Axcient has experienced a tremendous amount of growth? What’s your secret?
JM: Overall, it comes down to a lot of hard work, passion and focus, but three things do stand out. First, we have been diligent on hiring exceptional people and never compromising on talent. Second, we are very metrics driven. Whether it’s sales, operations or marketing, we make our decisions based on metrics. It forces us to be really ruthless with our priorities and keeps us on path to drive aggressively towards our goals, continuously monitoring as we go. Last, it has been the restraint to not chase every opportunity. We determine what we want to pursue and doggedly pursue it.
Who inspires you?
JM: I have always been a big fan of Richard Branson. I admire the culture he has built around him; one that is open, fair and fosters innovation. Too often, people associate the ability to build a large company with being a megalomaniac and I don’t think that is true. Branson is a good example of a true creative entrepreneur who has built innovative, market dominating companies while promoting a positive culture and a great place to work. I aspire to that with Axcient.
What was the best/most useful business book?
JM: Drive by Daniel Pink is a great book about understanding what motivates people. Understanding your employees and what motivates them makes you a better manager and better for your overall business.
What do you do for fun?
JM: I love to fly fish. You can be out for days and not catch anything, but it challenges me to enjoy the journey and learn from it.
Has it impacted how you run your company?
JM: Yes, I think the basic principles impact my approach to running a business. Fly-fishing is a test in patience, determination and focus. But more importantly, it gives me time to reflect. As I mentioned earlier, a committed entrepreneur is often obsessed with their company or project (and I am guilty) but it is just as important to step back once and awhile. We make critical business decisions every day and if you are too deep in the weeds all of the time it is hard to have the clarity and perspective to make the right decisions.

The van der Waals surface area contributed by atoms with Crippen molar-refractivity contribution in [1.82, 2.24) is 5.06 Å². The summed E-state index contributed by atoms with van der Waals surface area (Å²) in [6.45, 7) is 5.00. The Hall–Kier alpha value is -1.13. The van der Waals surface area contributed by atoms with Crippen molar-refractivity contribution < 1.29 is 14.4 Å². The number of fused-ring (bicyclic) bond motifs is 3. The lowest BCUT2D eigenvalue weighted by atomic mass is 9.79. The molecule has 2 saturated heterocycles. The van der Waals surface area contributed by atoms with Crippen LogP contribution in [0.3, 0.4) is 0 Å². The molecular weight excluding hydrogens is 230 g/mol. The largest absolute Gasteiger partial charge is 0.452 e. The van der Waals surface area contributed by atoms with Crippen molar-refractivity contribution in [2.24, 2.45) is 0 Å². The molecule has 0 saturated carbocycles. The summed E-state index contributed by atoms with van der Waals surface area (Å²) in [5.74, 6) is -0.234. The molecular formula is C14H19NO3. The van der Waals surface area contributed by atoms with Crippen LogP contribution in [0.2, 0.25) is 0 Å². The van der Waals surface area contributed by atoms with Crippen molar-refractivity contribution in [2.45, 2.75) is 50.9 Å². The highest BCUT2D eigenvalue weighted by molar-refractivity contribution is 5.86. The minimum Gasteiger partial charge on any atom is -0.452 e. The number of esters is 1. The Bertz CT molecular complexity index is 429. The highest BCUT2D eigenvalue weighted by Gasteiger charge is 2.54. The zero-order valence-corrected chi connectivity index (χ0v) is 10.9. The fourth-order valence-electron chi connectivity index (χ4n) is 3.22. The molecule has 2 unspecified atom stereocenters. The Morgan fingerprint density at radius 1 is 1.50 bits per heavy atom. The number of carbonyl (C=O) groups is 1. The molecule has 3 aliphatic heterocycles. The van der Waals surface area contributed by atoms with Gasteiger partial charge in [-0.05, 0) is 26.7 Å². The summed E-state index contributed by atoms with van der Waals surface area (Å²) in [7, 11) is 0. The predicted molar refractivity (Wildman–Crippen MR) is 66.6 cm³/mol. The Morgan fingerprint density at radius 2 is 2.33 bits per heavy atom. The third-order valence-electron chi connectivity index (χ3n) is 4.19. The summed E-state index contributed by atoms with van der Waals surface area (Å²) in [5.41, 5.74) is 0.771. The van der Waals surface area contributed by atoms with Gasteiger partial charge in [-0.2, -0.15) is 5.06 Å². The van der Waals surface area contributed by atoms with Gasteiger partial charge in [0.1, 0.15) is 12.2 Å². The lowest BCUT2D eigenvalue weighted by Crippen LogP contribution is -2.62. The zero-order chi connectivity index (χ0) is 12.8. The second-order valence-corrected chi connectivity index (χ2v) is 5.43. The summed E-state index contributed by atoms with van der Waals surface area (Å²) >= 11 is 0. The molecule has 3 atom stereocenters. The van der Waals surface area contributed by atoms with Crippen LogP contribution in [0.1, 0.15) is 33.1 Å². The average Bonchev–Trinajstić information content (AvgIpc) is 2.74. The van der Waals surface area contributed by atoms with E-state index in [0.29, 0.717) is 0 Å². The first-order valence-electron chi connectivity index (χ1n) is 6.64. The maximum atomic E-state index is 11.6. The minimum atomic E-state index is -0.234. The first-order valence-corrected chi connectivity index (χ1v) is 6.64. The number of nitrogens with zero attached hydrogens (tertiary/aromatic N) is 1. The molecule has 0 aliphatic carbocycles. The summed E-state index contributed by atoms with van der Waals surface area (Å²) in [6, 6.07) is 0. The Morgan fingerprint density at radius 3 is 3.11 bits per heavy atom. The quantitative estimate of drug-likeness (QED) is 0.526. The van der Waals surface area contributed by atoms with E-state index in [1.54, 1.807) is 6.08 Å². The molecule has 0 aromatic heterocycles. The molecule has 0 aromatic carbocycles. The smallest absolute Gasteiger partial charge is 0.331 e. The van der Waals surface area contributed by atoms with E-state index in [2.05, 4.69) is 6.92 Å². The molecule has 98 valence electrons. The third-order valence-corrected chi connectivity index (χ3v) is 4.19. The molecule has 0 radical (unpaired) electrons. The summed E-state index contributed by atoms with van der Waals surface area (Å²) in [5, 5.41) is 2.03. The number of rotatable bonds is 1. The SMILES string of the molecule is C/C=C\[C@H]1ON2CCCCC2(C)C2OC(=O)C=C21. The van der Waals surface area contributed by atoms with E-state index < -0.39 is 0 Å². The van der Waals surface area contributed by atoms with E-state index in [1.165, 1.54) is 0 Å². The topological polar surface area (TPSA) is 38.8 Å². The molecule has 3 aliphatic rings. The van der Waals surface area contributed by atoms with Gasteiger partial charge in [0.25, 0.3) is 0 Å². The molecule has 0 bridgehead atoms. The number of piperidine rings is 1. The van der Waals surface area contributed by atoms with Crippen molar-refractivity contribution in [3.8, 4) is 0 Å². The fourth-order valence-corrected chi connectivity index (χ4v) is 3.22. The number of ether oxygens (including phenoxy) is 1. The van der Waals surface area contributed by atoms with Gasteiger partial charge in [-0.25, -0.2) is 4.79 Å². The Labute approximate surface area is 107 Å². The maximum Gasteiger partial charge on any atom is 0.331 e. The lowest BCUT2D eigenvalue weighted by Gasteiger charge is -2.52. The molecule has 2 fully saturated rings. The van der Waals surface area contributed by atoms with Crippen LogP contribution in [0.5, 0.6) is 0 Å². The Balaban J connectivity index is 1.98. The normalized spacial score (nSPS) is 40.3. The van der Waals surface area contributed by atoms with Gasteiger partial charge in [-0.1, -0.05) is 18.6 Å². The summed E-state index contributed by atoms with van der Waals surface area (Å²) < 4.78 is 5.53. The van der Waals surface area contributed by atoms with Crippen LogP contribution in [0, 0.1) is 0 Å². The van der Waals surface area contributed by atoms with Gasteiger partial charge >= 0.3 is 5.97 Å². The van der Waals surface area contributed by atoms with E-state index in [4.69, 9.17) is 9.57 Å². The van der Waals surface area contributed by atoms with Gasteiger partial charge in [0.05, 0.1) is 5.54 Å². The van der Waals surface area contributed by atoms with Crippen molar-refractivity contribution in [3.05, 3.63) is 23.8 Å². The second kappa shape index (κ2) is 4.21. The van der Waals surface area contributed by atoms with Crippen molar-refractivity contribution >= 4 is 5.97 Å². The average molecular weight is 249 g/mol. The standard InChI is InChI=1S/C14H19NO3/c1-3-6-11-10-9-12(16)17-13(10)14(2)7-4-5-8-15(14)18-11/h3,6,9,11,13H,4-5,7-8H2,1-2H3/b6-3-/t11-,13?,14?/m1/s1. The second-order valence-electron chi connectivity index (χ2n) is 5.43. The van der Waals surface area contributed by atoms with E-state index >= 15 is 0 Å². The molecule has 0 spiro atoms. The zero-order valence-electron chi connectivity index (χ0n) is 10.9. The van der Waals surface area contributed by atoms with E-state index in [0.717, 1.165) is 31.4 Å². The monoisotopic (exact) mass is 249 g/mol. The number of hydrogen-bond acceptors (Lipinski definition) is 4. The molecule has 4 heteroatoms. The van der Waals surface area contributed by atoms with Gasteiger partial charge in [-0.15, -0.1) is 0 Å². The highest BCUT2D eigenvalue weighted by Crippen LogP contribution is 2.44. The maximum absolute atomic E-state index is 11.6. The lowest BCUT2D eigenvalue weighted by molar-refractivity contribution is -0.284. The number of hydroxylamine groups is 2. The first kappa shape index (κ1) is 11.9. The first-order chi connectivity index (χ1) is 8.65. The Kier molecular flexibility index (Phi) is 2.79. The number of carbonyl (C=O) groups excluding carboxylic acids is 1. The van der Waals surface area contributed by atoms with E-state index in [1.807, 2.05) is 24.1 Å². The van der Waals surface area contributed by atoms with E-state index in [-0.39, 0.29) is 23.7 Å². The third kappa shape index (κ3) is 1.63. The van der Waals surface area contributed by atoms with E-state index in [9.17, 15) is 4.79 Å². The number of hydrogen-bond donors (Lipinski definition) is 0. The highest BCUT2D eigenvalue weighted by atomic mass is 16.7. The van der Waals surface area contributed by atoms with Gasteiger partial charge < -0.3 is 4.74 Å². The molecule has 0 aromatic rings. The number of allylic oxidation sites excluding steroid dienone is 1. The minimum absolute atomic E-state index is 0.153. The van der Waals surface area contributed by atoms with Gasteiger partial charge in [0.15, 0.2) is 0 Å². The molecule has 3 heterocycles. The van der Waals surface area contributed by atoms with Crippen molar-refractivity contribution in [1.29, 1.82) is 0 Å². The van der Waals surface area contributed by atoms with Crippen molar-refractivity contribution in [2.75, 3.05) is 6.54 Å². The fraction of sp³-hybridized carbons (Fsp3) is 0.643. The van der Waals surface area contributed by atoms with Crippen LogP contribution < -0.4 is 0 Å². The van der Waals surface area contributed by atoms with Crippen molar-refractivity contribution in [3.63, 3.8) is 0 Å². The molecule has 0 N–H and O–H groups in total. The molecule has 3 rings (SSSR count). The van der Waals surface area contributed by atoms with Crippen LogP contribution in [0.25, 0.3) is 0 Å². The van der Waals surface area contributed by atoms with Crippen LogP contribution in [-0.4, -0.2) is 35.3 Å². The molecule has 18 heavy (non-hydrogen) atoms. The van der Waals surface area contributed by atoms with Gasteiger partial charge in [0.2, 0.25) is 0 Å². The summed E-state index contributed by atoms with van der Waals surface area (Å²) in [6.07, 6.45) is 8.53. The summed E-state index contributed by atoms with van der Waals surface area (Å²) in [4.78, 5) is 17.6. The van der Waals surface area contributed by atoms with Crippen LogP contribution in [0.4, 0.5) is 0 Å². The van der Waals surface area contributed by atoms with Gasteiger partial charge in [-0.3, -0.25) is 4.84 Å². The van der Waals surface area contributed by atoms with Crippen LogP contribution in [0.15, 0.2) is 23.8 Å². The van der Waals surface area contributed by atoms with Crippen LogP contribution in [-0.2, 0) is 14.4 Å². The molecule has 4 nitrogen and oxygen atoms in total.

I have found it invaluable to have activities outside of work, where I don’t think about work and that separation gives me perspective.
Justin Moore is CEO and Founder of Axcient. Follow him at @justinrmoore
I wanted to describe our latest investment as an online multi-tenant complex query tool for filtering and analyzing large streams of real time semi structured data. Marketing stopped me. It turns out that DataSift, the investment we just announced today, is all about Big Data for Social.
I like both descriptions. The buzz word bingo of Big Data for Social is light on specifics, but it is accurate. DataSift is broadly in the trend of Big Data, and while Social Data is not the only data the Company analyses, it is by far and away the largest data set. However, it was in the specifics of the technology and the applications it enables, that we saw the compelling investment opportunity.
Big Data is a Big Tent. The phrase has at least three different meanings. It’s most precise meaning is the set of specific technologies around Mapr and Hadoop, publicized notably in the 2004 paper by Google, and brought to market by companies like Cloudera, Mapr and Hortonworks. This technology, which is broadly describable as the Hadoop stack, enables a non-real time (though that is changing) system for storing, counting and analyzing huge data sets. A second, more broad use of the term, has emerged to describe a whole range of newer technologies around NoSQL, HANA, and real time analytics, with the common thread being high volume data management technologies that move beyond the RDBMS paradigm of the last thirty years. These technologies can be either a substitute, or a compliment, to the core Hadoop stack.